by Theodora Goss
When I first fell in love with Mr. Fox, he warned me:
You can’t trust me, my dear.
Just when you think I am there,
I am gone, I am nowhere.
Look, I’m wearing a mask. Who does that? Thieves.
By the time the autumn leaves have fallen,
you will mourn my absence.
And yet, I couldn’t help it. After all,
he was wearing such a dashing red coat,
like a soldier. He had such a twinkle in his eye.
He danced so nimbly, holding my hands
in paws on which he wore black kid gloves.
His tail ended in a white tuft.
I knew about the others, of course — or at least
I’d heard rumors. I knew he was no innocent.
I knew about the one who had drowned
herself in a river, her muslin gown floating
around her. I knew about the one who had locked
herself away in a convent.
How does one fall out of love with a thief
who has already stolen one’s heart?
But I was cautious: I went to his castle in the woods.
Be bold, said the sign above the gate. Be bold.
But not too bold. I have never been good
at listening to advice, or taking it.
I was too bold, as usual.
What did I find? First, a pleasant parlor,
with blue silk curtains and rosewood furniture,
perfectly charming. Then, a library
filled with books, from Shakespeare to W.B. Yeats.
A kitchen with no implements more dangerous
than a paring knife, beside a barrel of apples
waiting to be turned into cider.
Bathrooms with modern plumbing, a dining room
that contained a mahogany table large enough
for banquets, but seldom used, judging
by the dust. Where was his secret chamber?
There must be one. On top of a desk in his study,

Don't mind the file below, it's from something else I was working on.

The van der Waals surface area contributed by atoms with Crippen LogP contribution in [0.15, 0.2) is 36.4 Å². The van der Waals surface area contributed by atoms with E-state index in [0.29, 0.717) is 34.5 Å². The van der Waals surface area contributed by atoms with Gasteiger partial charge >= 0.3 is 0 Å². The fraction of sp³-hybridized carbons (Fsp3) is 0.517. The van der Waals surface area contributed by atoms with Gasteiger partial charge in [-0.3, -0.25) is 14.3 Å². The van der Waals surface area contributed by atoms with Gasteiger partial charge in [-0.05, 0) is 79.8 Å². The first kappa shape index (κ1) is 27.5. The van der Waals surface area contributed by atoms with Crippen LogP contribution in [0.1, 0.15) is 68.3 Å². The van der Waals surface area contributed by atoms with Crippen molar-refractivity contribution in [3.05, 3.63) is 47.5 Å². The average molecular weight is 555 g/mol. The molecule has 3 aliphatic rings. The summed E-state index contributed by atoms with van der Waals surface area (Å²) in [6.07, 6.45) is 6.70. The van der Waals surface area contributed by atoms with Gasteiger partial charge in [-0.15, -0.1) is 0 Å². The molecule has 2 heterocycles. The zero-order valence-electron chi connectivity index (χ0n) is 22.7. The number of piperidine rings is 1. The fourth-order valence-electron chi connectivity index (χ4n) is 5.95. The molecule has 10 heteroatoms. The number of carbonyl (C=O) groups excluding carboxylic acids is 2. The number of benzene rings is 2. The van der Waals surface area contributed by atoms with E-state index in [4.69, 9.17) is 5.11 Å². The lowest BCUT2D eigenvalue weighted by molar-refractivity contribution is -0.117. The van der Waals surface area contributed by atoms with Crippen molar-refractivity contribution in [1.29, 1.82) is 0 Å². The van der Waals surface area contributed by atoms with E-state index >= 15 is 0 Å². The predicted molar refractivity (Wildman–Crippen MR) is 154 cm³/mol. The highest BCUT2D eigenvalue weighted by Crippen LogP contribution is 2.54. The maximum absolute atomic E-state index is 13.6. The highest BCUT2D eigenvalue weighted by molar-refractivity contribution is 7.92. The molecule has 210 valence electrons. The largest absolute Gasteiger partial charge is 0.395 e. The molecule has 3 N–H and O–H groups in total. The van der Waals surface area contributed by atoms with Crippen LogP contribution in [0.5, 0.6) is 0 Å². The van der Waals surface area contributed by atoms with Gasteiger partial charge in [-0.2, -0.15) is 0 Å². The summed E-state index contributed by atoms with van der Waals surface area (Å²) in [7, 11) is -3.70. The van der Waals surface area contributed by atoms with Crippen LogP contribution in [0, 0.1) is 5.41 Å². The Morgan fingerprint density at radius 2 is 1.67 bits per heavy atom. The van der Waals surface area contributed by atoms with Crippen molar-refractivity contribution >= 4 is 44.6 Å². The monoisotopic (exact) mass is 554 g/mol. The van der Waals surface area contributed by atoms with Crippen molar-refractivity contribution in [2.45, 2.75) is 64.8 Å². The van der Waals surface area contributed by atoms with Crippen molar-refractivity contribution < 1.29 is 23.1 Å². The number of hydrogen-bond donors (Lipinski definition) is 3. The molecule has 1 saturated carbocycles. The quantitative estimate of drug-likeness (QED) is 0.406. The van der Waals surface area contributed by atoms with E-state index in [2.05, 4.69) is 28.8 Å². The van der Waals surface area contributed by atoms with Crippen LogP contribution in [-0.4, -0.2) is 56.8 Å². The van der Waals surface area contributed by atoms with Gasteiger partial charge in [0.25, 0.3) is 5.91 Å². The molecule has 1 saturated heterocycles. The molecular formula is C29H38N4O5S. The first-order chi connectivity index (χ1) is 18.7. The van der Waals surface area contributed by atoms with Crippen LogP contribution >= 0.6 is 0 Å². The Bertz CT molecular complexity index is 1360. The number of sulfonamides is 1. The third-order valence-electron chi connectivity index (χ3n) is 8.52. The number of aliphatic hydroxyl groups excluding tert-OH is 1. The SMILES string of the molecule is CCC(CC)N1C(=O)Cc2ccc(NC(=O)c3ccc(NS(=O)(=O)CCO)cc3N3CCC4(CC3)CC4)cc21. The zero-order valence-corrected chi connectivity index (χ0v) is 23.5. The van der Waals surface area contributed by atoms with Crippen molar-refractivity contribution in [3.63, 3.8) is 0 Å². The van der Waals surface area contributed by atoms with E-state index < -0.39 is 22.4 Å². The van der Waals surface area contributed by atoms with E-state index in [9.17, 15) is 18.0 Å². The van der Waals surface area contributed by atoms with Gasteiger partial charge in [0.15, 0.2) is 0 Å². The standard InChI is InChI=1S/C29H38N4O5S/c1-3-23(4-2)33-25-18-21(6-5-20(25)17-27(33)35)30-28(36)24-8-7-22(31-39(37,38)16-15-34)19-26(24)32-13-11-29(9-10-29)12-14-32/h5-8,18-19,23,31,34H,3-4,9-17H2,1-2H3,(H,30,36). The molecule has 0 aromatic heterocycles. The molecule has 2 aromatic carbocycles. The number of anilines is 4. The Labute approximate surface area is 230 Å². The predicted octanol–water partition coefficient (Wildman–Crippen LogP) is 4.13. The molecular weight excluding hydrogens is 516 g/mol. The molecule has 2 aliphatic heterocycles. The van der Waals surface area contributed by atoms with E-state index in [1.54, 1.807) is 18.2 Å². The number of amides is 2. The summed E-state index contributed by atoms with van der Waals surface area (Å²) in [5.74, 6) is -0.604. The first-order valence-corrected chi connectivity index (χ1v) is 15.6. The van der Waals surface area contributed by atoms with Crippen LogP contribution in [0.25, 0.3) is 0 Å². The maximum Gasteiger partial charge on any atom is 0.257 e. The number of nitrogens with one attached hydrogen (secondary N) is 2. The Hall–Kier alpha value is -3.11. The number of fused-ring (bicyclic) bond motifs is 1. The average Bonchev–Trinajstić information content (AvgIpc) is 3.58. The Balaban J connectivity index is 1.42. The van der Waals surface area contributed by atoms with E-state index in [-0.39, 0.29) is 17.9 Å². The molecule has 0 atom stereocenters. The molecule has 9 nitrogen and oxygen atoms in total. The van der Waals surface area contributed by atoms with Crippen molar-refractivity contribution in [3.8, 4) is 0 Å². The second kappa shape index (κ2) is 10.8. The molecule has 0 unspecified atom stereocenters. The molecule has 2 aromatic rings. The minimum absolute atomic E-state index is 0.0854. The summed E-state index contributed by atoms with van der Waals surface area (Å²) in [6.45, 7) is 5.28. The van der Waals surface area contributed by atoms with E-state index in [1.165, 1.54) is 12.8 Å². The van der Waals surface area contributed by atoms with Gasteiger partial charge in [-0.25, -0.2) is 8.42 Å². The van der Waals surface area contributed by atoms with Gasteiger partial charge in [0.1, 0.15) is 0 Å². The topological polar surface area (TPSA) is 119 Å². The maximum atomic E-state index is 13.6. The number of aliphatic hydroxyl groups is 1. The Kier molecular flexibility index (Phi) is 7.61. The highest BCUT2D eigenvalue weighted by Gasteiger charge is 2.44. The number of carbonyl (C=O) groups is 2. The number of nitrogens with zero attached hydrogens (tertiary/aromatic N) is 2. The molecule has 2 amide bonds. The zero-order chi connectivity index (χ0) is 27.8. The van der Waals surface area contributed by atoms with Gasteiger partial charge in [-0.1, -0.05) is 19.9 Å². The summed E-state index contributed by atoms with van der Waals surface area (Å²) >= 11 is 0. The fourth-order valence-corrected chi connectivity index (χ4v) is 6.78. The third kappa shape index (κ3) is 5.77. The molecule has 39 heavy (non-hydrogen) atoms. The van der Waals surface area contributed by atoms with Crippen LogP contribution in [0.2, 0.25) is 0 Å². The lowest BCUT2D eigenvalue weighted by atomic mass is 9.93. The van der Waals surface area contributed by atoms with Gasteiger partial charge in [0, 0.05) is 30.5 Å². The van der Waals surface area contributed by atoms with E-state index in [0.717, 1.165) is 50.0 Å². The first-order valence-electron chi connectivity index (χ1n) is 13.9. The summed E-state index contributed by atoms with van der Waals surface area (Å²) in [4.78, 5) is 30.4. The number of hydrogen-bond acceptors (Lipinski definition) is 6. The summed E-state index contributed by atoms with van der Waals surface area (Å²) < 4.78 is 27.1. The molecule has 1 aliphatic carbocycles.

I’d seen a photograph of the girl who drowned,
beside a vase of lilies, like a memorial.
And there it was, at the end of a carpeted hallway.
I knew what it must lead to, that small door.
It was locked, of course, but I took out my lockpick tools
(if he was a thief, I was another).
It opened easily.
There was no blood on the floor. There were
no dead, dismembered wives hanging from hooks.
Instead, the walls were covered with masks:
fox, badger, mole, boar, weasel,
otter, squirrel, even one that resembled a tree.
All the masks he had worn, presumably.
And on one wall, opposite the window,
which badly needed washing, was a portrait
of an ordinary man with sandy hair
and tired eyes.
I locked the room behind me. At our wedding,
he said, “Are you sure, my dear?” with a toothy grin
that seemed wicked, but was, I thought, a little anxious.
“To marry the dangerous Mr. Fox?” I asked.
“Who knows, you might gobble me up,
but I’ll take my chances.” He seemed satisfied,
and swung me into a waltz. There’s a moral to this story:
ladies, have your own set of lockpick tools. Also,
be bold and wise and cunning,
like a fox.
(The image is Fox and Crescent Moon by Kobayashi Kiyochika.)